Detective, Mount Vernon (OH) Police Department
Hi, my name is Wilson Warner. My story starts as a 6th grader and being voted Captain of our school safety patrol by my fellow classmates. I told a police officer then that worked with us kids, “I want to be a police officer just like you.”
I enlisted into the U.S. Army when I was 18 in July 1969 during the Vietnam War to become a Military Policeman. After graduating from Military Police school (B-12-4) in December I received additional training as a correctional specialist, class #508. After completing my schooling, my first duty assignment was Fort Benning Georgia in January 1970. I was assigned to the 139th Military Police Company and worked at the Post Stockade. Two notable and history making events took place during my tour of duty while there. One was the Lt. William Calley trial, involving the My Lai Massacre of the Vietnam War and the other was the post stockade rebellion, both in 1970. I was heavily involved in the latter. Then in December of that year I received orders for Vietnam and received RVN training. While at Fort Lewis they diverted 250 of us soldiers and our orders were cut and changed to Germany. I spent 1971 and early 1972 in Bad Kreuznach Germany, headquarters for the 8th Infantry Division as a line MP working with the German Polizei. I was then transferred to Mannheim Germany and assigned to the 77th MP Detachment, 15th MP Brigade. My duty while there was working at the largest stockade in Europe. I was discharged from the Military in February of 1972 and returned to civilian life.
In April of 1973 I was hired as a prison guard at Marion Correctional facility in Marion, Ohio. After working there for 7 months, I applied and was hired as a police officer in the Village of Danville, Ohio in October 1973. I received my training attending the Ohio State Highway Patrol Academy, basic police class 22. In December of that year while on patrol a young girl ran in front of my cruiser and she was engulfed in flames. She had doused herself in gasoline. I, along with help from two citizens, got her down and wrapped her in a wool blanket from my cruiser putting out the fire. This ended up saving her from further harm & probably her life. The following year or so after this incident she came up to me and introduced herself and thanked me for what I had done. Today she is living a very productive life. There is nothing more rewarding than that. I remember thinking, this is why I became a police officer.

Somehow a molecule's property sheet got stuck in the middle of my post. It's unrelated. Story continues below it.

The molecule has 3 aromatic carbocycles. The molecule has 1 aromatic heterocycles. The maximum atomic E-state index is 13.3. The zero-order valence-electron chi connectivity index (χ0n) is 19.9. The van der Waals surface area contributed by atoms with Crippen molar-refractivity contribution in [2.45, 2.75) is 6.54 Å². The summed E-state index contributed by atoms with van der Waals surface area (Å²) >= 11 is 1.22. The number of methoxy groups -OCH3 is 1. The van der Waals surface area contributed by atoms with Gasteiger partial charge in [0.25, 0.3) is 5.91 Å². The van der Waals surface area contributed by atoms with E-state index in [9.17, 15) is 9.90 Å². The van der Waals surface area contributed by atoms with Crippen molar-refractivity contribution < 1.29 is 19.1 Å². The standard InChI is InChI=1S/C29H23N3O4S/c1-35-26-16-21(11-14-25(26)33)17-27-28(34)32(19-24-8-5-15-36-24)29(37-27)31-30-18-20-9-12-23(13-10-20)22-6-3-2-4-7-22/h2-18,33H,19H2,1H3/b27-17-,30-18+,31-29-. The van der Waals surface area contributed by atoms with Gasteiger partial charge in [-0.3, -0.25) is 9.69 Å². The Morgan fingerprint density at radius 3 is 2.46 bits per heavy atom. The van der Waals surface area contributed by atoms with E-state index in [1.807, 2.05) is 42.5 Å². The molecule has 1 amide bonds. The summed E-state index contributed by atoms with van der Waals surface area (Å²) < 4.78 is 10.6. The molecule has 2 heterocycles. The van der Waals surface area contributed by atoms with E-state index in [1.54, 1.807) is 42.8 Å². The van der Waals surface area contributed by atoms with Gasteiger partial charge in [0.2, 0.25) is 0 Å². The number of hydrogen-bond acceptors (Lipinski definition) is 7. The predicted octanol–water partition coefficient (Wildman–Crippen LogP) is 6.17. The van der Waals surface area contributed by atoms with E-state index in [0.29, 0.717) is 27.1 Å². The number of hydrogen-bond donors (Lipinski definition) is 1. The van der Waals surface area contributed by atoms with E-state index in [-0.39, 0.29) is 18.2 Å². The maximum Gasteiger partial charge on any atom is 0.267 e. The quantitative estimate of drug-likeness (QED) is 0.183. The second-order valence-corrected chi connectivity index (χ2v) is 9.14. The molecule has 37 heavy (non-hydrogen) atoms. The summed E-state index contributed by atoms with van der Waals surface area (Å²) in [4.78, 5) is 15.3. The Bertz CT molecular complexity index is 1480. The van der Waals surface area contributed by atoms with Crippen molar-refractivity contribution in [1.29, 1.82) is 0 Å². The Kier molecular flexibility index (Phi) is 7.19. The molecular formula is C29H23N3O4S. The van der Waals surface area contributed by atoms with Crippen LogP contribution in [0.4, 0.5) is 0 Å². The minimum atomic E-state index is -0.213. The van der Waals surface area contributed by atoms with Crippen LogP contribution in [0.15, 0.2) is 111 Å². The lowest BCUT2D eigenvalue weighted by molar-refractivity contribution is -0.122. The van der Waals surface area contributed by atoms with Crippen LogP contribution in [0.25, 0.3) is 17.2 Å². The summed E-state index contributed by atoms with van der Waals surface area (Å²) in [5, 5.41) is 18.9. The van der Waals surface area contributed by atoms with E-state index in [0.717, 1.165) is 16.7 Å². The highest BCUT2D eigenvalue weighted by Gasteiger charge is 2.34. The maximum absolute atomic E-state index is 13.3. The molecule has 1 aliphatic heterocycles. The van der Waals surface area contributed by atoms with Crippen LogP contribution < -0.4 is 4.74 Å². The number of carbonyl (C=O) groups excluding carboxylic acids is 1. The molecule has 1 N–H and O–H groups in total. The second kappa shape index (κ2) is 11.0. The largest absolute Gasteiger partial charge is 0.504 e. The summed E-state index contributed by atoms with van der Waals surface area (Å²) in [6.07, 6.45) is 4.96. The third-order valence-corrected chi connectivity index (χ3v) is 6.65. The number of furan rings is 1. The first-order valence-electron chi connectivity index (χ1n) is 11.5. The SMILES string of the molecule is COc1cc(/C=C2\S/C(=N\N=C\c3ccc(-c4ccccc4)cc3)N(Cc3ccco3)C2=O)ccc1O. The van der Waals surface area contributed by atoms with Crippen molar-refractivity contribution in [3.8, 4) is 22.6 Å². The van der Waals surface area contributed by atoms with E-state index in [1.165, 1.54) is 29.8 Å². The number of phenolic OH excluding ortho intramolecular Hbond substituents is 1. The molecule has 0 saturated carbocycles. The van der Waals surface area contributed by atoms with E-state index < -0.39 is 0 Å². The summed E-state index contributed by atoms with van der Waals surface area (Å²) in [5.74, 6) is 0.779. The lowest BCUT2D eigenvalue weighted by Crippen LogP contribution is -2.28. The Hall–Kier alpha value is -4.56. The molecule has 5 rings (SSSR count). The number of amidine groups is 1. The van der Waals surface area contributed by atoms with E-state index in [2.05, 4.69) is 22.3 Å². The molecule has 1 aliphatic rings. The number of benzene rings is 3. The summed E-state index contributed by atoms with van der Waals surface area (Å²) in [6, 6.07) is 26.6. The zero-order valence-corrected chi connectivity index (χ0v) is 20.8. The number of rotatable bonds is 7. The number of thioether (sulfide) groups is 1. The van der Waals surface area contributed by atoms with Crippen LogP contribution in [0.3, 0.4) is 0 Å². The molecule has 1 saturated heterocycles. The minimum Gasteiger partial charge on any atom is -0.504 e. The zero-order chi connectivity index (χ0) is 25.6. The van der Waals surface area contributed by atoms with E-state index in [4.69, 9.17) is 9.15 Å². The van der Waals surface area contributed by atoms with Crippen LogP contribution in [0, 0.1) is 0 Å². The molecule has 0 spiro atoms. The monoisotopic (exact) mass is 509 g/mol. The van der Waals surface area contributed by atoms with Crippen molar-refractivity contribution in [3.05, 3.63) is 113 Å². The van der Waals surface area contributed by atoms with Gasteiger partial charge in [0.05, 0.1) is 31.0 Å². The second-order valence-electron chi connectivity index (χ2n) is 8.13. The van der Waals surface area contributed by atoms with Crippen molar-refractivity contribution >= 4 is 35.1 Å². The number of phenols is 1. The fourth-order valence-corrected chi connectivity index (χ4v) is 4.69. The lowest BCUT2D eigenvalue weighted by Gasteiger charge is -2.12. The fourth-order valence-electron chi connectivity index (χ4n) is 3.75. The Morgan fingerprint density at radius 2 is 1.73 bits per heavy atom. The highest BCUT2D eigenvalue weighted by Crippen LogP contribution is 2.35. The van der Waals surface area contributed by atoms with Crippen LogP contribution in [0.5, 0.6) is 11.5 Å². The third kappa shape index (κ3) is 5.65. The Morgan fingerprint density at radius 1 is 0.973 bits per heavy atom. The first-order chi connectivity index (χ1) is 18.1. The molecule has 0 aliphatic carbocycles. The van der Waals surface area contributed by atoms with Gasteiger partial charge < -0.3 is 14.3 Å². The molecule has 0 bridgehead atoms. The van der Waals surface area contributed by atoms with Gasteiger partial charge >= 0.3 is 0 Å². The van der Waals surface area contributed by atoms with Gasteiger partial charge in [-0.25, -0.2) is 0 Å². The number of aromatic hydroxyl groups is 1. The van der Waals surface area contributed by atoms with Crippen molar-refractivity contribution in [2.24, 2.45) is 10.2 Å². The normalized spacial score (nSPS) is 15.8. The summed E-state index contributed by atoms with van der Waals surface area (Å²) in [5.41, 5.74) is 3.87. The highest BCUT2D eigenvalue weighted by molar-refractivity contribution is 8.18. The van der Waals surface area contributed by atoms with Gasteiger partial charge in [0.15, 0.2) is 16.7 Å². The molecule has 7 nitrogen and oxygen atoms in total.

After completing four years in the village of Danville, I took the civil service exam for the City of Mount Vernon, Ohio. On October 1, 1977, I was sworn in and appointed patrolman with the Mount Vernon Police Department. Mount Vernon is where I was born and raised so it was like going full circle and winding up back home. I had a great 21 1/2-year career and retired as a detective with the Mount Vernon Police Department on April 16, 1999. Notable cases I helped solve were a burglary ring that involved 3 states including thefts of multiple firearms. I was also involved with homicides and arson cases. There are far too many stories to tell while serving with Mount Vernon Police Department. Just know that I loved and respected the job and would do it all over again if asked.
I ended my law enforcement career working for the Mount Vernon Municipal Court as a process server/bailiff from December of 2003 to December 2005. I currently (July 2018) serve as a commissioner for the Knox County Veterans Service Office in Mount Vernon, Ohio representing the Veterans of Foreign Wars, post 4027. I am thankful and privileged to be a citizen of the United States of America which afforded me the opportunity to serve the people at the Federal, State, Village and City levels. God bless America and God bless our 1st responders.